Over half of malnourished patients in hospital also show signs of depression, according to a small-scale study presented today at the International Congress of the Royal College of Psychiatrists in Edinburgh.

Doctors from Barnet and Chase Farm Hospitals NHS Trust in London studied 129 elderly patients who were admitted to medical wards in August 2009. They were assessed for malnutrition and depression.

The mean age of the patients was 80.2 years. 70 (54%) of the patients showed signs of malnutrition and 60 (47%) had depression.

40 of the 70 malnourished patients (57%) were also depressed. Of the non-malnourished patients, only 9 (15%) were depressed.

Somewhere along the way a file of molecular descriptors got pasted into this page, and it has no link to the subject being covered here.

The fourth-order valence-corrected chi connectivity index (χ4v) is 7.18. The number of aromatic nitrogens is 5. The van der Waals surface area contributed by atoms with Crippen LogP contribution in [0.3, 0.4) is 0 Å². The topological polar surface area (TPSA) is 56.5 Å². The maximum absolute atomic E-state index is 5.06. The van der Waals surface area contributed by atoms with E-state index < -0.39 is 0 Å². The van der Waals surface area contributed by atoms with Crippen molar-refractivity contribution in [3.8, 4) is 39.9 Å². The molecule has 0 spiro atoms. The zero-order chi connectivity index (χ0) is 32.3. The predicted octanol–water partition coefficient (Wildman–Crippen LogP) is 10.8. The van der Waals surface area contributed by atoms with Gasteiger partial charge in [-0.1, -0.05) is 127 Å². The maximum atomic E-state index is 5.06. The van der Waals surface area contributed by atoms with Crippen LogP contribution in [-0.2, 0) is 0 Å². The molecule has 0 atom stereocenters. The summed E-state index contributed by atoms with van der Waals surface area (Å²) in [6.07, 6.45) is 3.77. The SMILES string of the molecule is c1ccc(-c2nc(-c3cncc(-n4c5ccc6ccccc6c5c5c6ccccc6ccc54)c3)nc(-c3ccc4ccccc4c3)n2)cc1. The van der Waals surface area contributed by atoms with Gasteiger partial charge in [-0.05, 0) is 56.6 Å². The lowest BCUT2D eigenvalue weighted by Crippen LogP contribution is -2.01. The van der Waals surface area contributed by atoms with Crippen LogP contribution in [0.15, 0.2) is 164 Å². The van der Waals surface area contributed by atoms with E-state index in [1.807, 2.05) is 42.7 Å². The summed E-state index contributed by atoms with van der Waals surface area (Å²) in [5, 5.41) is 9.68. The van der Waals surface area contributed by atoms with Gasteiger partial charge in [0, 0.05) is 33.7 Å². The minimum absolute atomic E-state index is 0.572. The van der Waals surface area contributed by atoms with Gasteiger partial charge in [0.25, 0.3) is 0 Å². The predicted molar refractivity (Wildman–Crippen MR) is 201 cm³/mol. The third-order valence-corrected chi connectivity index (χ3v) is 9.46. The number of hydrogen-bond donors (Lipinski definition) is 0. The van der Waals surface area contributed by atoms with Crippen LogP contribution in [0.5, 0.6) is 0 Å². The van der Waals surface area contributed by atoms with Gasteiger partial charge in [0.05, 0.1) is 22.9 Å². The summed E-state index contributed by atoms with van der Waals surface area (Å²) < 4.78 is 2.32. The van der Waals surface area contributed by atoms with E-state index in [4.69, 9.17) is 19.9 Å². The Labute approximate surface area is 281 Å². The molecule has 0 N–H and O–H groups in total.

Dr Shakil Alam, lead author of the study, said: "We found that nutritional deficit was significantly associated with depression. However, further research is needed to find the direction of causation in this relationship - does being depressed put people at greater risk of malnutrition, or does malnutrition make people depressed? Or is there another factor at work?

Malnutrition and depression are very common in the elderly, and can lead have serious implications. Dr Alam said: "Our study shows that health professionals need to take the problems of malnutrition and depression extremely seriously. If staff identify patients as suffering from one of these problems, it should prompt screening for the other."


The research was presented at the International Congress of the Royal College of Psychiatrists, Edinburgh, 21-24 June 2010.

Royal College of Psychiatrists